Sunday, October 14, 2012

The continuing saga of Stop signs on the W&OD Trail

In today's Washington Post there is a letter from our friend Rhonda Krafchin to Dr. Gridlock about motorists who stop abruptly for cyclists on the W&OD Trail. Her concern is: "If I’m obeying my stop sign, I may have a driver to my right come to an unsigned stop. Before I proceed, I need to be clear what a driver to my left is doing, and that driver may not be stopping." That's why I always recommend that cyclists proceed through a crosswalk "one lane at a time." Once you're sure you've controlled that lane, proceed to the next one.

However, I appreciate motorists who stop to allow me to cross at a crosswalk. For one thing, once I"m in the crosswalk they are required by law to yield. The Stop signs just confuse the issue. The discussion about the W&OD Trail Stop signs has a long history and won't be resolved soon. We wrote the following letter to Dr. Gridlock regarding the situation:
Dear Dr. Gridlock,

You summed up the situation in the first line of your comment on the letter from Rhonda Krafchin in Sunday's Post: "Thus, we continue our conversation about who’s supposed to do what at crossings and when they’re supposed to do it." While I understand Rhonda's concerns, I also appreciate motorists stopping for pedestrians and bicyclists at crosswalks. 

The stops signs on the W&OD Trail adjacent to crosswalks are a contradiction. Normally a stop sign indicates a road user must wait until traffic clears before entering the intersection. From 46.2-821: "Before proceeding, he shall yield the right-of-way to the driver of any vehicle approaching on such other highway from either direction." A pedestrian (and bicyclist) has the right-of-way in a crosswalk once they've entered the crosswalk. From 46.2-924, "A. The driver of any vehicle on a highway shall yield the right-of-way to any pedestrian crossing such highway: 1. At any clearly marked crosswalk, whether at mid-block or at the end of any block;" Trail users can't disregard oncoming traffic before entering the crosswalk, but they aren't required to stop if there is no crossing traffic.

VDOT recently conducted a study of the zig-zag markings adjacent to crossings on the W&OD trail. As part of their study they recognized this contradiction: "RECOMMENDATION 5. A review of the Code of Virginia should be undertaken with respect to those sections dealing with trail users on multiuse pathways and their obligation to comply with non-signalized traffic control devices. The purpose of the review should be to determine if legislative changes could help alleviate the confusion about right-of-way, and if so, to suggest appropriate legislative change proposals. Such a review could be initiated, or led, by VDOT’s Traffic Engineering Division with assistance from staff at VTRC. A cursory review of the Code language in this study suggested that trail users on multiuse pathways may not be obligated to comply with non-signalized traffic control devices where the trail intersects a roadway. In addition, the research found there is confusion among motorists and trail users about right-of-way laws regarding the W&OD Trail where a STOP sign is directed toward the trail users. This confusion could compromise safety at these and other similar multiuse trail/roadway intersections."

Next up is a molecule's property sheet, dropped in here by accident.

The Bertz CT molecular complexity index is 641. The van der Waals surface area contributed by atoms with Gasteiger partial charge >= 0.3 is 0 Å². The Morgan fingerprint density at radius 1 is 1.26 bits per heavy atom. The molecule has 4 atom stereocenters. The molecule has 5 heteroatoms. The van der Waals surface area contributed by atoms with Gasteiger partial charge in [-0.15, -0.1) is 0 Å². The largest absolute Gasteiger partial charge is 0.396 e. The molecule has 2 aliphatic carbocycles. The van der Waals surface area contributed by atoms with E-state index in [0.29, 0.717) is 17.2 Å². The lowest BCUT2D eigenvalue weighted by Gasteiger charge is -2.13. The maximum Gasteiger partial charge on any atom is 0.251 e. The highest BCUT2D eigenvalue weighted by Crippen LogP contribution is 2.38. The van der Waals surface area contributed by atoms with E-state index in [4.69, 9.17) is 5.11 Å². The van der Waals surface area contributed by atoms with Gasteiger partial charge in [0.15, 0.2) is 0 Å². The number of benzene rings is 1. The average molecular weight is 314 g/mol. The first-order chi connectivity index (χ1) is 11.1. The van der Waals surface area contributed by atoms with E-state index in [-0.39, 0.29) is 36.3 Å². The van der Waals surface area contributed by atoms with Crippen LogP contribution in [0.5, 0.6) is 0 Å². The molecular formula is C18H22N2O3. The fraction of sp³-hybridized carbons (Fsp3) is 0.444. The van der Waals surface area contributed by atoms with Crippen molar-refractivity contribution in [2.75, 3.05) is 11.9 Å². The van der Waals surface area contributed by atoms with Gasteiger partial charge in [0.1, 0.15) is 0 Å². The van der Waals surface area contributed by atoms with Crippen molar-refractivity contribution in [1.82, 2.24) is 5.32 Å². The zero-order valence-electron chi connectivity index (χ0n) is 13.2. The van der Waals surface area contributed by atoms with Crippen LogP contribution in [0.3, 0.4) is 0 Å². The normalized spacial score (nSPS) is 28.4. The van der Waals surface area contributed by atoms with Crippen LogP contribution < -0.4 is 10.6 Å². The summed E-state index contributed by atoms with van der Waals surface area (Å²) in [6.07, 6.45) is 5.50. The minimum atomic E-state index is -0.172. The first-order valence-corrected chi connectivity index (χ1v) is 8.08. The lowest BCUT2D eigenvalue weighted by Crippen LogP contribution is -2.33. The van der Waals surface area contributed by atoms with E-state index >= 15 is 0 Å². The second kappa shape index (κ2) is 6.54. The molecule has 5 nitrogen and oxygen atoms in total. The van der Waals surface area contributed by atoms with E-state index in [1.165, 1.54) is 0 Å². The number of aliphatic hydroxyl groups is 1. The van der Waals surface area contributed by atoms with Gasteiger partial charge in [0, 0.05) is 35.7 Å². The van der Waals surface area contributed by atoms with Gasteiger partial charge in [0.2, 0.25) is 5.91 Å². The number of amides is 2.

A major problem with the W&OD Trail stop signs is that police have used them as an excuse to target cyclists for not coming to a complete stop, even when there is no crossing traffic. However, in at least one instance, a cyclist was ticketed by police who used 46.2-821 as the reason. That ticket was dismissed since a trail is not a "highway."


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Some questions don't have a right answer. Consider the last sentence of your second paragraph to Dr. Gridlock, which relates to [what I believe is] the key language from § 46.2-924: "No pedestrian shall enter or cross an intersection in disregard of approaching traffic."

Just because a pedestrian (or cyclist) in a crosswalk has the right of way doesn't make it okay for a pedestrian (or cyclist) to enter the crosswalk and claim the right of way.

Lawyers tend to be particular about choice of words. "Disregard", in this case, centers around the courtesy that trail and road users should have for others on an ongoing basis. Whether or not any other trail or road user will extend you the same courtesy you extend them is a crap shoot. I remember when Red Jenkins taught his class that you only have the right of way when someone else gives it to you.

As with many other scenarios we find on two wheels, I approach each one on a case by case basis with the primary goal of making it home safely.

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